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Archive for July, 2009

How many times have we heard someone say, “it could make a grown man cry” and then went home disappointed, with only the sweltering sun to be blamed for the water trickling down our cheeks. It is quite amazing the amount of crap that leads to the beloved act of passing of the tissues. Yeah yeah I know, to each his own and all that; still I will continue to judge people who cried during Stepmom or Million Dollar Baby. Or drunk guys who scout for fellow simians to ‘jusssst hug it out’ whenever the aging DJ spins the super-annoying quasi-acoustic intro to Metallica’s Nothing Else Matters at the pub. Some even get all mushy and text poetry to their never-to-be fiancés. Fred Durst’s crayon could easily sue them for copyright infringement.

Why the rant?

zero7-bandIn the spirit of promoting all that is dandy and nice, I would much rather have people cry to the beautiful sounds of Zero 7.

Zero 7 is an UK-based downtempo/jazz pop act comprising Henry Binns and Sam Hardaker – former sound engineers for the likes of Pet Shop Boys and Robert Plant. They have been crafting pristine electronic music that harkens back to the trip-hop boom of the early Nineties while giving erstwhile nods to French pop of the 1960s. They first came into prominence with their remix of Radiohead’s Climbing Up the Walls, which appeared as a Karma Police B-side. The common consensus (for once, it is right) opines that Zero 7’s debut Simple Things is their best effort till date. It really is one of the most delicate albums I have ever heard (and I own three Tori Amos acoustic compilations); jazzy, intricate and smoky.

sophie bakerFeaturing guest appearances by pop princesses Sia Furler and Sophie Barker, this album should have rightfully started a riot. A mellow one in which, the underprivileged and the wronged get together to roast marshmallows over a warm fire and write songs about the funny noises the flame makes.

In The Waiting Line” is my favourite song on Simple Things. It is a perfect soundtrack for putting things into perspective at the end of a particularly bad day. As the song drifts on, backed by an achingly lovely harmony section and Sophie Barker barring her soul into words like “do you believe in what you see, motionless wheel, nothing is real, wasting my time, in the waiting line,” you feel vulnerable…scarily close to shedding an uncomfortable tear and then BOOM you start to wonder,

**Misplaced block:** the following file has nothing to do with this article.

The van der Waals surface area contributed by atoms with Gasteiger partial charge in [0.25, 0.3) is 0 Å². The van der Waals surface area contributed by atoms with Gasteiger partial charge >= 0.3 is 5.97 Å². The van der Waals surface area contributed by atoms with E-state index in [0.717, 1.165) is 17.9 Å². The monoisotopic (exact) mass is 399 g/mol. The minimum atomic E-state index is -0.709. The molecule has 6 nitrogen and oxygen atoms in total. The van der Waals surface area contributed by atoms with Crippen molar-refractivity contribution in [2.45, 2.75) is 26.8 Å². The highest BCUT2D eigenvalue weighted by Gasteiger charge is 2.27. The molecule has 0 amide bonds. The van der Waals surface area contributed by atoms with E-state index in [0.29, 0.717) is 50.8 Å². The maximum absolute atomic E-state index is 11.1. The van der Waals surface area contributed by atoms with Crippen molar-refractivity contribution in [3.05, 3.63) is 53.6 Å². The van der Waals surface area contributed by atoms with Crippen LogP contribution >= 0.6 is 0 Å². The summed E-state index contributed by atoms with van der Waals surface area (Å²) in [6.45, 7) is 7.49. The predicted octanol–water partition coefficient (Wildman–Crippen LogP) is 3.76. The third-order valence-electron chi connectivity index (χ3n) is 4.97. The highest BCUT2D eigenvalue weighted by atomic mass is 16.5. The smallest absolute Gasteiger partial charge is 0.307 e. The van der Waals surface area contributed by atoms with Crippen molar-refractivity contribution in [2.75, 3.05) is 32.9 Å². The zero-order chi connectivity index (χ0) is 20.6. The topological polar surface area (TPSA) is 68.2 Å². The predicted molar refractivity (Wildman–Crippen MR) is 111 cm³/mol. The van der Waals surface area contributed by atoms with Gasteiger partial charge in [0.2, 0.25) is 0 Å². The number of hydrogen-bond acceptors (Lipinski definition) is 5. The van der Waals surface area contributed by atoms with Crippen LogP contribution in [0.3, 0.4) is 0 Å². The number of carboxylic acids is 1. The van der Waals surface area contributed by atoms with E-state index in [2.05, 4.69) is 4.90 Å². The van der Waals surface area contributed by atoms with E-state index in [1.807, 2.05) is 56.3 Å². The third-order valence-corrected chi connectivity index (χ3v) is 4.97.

“How in the hell can a song that has Lars Ulrich in it make anyone cry?”

But that’s just me. You might continue drifting along with the song.

Download

Zero 7 – In The Waiting Line

Watch

Zero 7 Destiny

Zero 7 – Somersault (Danger Doom remix)

The Sonics – Have Love, Will Travel (since I stole the words)

Buy

Stuff for your grandma

Zero 7’s Simple Things

Eagerly Anticipate

Yeah Ghost

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In reference to two earlier posts on Indian rock music (this and this), more than a few pissed off people have decided to take time from their precious lives and tell me that I don’t know anything about the Indian heavy metal attitude. Yes, I don’t. Neither do I know how to lure kids with hard candy. I am thankful for both. A few however actually brought common sense to the conversation. Vijay Prozak, owner of the delicately titled heavy metal website http://www.anus.com (American Nihilist Underground Society), wrote to me about heavy metal breaking barriers and becoming the voice of culture. Dale Sykes, an irate resident of parts unknown, even insulted me for not recognizing the fact that a person’s financial status should have no bearing on the music he/she listens to.

I can’t argue with the validity of what they have written, but heavy metalI will say this…I write only from personal experiences. Most of the so-called purists and fans (with a rare few exceptions) that I have met in India have had no clue as to why they felt that connection to heavy metal music. Some just woke up one fine day with long hair and decided ‘what the hell, might as well’. Others think that such non-conformance entitles them to have an intellectual opinion on society, which might magically lead them past puberty, virginity and other fragile moments of desperation.

I mean, these people were petty, fashion conscious, self-righteous, and under the impression that it was far more important to look rebellious rather than to actually go through the pains of being so. Frankly, I see no difference between them and that dude wearing a tight T-shirt and lip-syncing the words to Ricky Martin’s Un Dos Tres on the dancefloor while everyone else wonders if they have been teleported to fucking 1996 again.

*****

The other question that has reared its head lately…why haven’t I written a tribute to Michael Jackson? Uhmm I don’t like his music very much. Even though, like a few gazillion others, I grew up listening to him…I did so because my sister was the only one I knew who could somehow miraculously afford audiotapes at the age of 10. The day I could actually afford to spend 80 bucks on music, I rushed to Landmark and probably bought a John Secada or Peter Andre album. Once the Best Of Bob Dylan and The Ozzman Cometh tapes entered my stereo (my sister had flown to Germany by then), I started using the MJ album covers as makeshift ashtrays.